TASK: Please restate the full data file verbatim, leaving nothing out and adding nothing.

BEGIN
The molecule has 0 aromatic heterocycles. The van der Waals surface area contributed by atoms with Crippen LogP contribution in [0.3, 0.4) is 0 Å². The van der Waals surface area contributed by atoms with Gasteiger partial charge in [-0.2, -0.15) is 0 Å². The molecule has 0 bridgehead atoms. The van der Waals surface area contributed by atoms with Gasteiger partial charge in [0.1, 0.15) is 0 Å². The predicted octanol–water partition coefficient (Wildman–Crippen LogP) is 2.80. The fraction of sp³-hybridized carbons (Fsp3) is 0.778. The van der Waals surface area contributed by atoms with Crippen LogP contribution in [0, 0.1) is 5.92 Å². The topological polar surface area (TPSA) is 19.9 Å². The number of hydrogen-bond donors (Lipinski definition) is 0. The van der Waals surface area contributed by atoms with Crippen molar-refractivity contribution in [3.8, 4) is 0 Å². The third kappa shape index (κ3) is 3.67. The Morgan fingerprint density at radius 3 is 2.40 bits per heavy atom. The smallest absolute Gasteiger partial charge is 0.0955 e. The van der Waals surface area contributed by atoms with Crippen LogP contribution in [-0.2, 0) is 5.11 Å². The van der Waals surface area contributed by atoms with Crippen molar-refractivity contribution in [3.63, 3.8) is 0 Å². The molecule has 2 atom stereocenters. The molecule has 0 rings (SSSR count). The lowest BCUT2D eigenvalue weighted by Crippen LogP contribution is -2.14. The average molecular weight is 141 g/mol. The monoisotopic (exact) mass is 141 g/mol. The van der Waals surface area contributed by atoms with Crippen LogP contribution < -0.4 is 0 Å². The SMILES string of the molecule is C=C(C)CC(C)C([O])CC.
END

The molecule has 0 aromatic heterocycles. The van der Waals surface area contributed by atoms with Crippen LogP contribution in [0.3, 0.4) is 0 Å². The van der Waals surface area contributed by atoms with Gasteiger partial charge in [-0.2, -0.15) is 0 Å². The molecule has 0 bridgehead atoms. The van der Waals surface area contributed by atoms with Gasteiger partial charge in [0.1, 0.15) is 0 Å². The predicted octanol–water partition coefficient (Wildman–Crippen LogP) is 2.80. The fraction of sp³-hybridized carbons (Fsp3) is 0.778. The van der Waals surface area contributed by atoms with Crippen LogP contribution in [0, 0.1) is 5.92 Å². The topological polar surface area (TPSA) is 19.9 Å². The number of hydrogen-bond donors (Lipinski definition) is 0. The van der Waals surface area contributed by atoms with Crippen molar-refractivity contribution in [3.8, 4) is 0 Å². The third kappa shape index (κ3) is 3.67. The Morgan fingerprint density at radius 3 is 2.40 bits per heavy atom. The smallest absolute Gasteiger partial charge is 0.0955 e. The van der Waals surface area contributed by atoms with Crippen LogP contribution in [-0.2, 0) is 5.11 Å². The van der Waals surface area contributed by atoms with Crippen molar-refractivity contribution in [3.63, 3.8) is 0 Å². The molecule has 2 atom stereocenters. The molecule has 0 rings (SSSR count). The lowest BCUT2D eigenvalue weighted by Crippen LogP contribution is -2.14. The average molecular weight is 141 g/mol. The monoisotopic (exact) mass is 141 g/mol. The van der Waals surface area contributed by atoms with Crippen LogP contribution < -0.4 is 0 Å². The SMILES string of the molecule is C=C(C)CC(C)C([O])CC.